4. History’s First Naval Air Raid Occurred in WWI
Navies used airplanes for reconnaissance and observation from aviation’s earliest days. Then, on Christmas, 1914, the British Royal Navy used airplanes offensively for the first time. On that day, aircraft carried by seaplane tenders to within striking distance of Cuxhaven, bombed Zeppelin sheds and German naval facilities. Zeppelins and their potential to bomb London loomed large in British imagination. That was due in no small part to pre-war apocalyptic fiction such as H. G. Wells’ The War in the Air, which envisioned fleets of German dirigibles devastating cities around the world with bombs and reducing them to rubble. So plans were put in motion for preemptive raids on Zeppelin facilities to destroy them before they began bombing Britain. The result was the first instance in which air and sea power were combined to attack land targets.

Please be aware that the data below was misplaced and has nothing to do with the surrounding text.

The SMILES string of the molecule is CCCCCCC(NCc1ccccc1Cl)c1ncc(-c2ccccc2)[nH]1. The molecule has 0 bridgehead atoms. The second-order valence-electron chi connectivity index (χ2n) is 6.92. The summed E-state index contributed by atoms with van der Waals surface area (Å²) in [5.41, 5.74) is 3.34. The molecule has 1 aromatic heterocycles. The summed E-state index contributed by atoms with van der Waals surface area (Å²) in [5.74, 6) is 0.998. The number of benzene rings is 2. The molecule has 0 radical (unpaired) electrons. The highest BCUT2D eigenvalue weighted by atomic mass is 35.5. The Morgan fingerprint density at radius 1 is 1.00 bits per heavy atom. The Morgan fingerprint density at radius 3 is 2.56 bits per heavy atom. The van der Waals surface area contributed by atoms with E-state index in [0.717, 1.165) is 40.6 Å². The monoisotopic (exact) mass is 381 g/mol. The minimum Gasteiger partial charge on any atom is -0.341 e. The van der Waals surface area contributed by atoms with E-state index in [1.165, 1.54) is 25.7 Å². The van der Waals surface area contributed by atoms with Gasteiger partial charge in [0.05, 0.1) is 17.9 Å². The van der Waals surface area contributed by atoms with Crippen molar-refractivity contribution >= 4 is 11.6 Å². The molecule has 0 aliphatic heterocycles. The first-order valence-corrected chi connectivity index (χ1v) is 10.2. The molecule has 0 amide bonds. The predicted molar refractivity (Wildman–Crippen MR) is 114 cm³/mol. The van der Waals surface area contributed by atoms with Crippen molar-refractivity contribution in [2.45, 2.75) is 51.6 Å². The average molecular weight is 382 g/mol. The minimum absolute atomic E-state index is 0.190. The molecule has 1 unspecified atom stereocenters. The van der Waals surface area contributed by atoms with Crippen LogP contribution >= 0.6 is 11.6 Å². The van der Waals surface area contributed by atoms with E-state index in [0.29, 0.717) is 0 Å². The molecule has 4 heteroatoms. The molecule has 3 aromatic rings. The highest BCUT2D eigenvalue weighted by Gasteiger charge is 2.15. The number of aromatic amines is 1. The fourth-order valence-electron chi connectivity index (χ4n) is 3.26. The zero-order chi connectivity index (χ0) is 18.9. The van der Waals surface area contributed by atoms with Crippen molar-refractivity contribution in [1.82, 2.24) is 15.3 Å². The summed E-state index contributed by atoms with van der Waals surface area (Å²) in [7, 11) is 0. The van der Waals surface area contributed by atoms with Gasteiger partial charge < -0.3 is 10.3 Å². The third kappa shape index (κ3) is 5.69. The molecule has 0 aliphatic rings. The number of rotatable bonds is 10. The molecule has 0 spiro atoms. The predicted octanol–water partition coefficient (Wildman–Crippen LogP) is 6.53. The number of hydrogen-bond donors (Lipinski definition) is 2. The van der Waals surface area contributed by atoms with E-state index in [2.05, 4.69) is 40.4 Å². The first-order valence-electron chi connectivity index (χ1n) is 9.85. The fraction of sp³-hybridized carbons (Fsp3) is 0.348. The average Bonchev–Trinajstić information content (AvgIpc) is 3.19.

Raids against Zeppelin sheds in Cologne, Friedrichshafen, and Dusseldorf reached some success. But Royal Flying Corps airplanes lacked the range to reach Cuxhaven. Ferries converted into seaplane tenders carried nine seaplanes close to Cuxhaven, escorted by Royal Navy cruisers, destroyers, and submarines. The seaplanes were then lowered and launched to reconnoiter the area. If they spotted Zeppelin sheds, they would bomb them. Only seven planes managed to take off and head inland, each armed with three 20-pound bombs. Results were negligible because of antiaircraft fire, low clouds and fog, plus the raiders’ tiny bombload. However, the raid revolutionized warfare by proving the feasibility of attacking land targets with seaborne aircraft. This became first step towards the creation of aircraft carriers and the projection of force inland by naval aviation.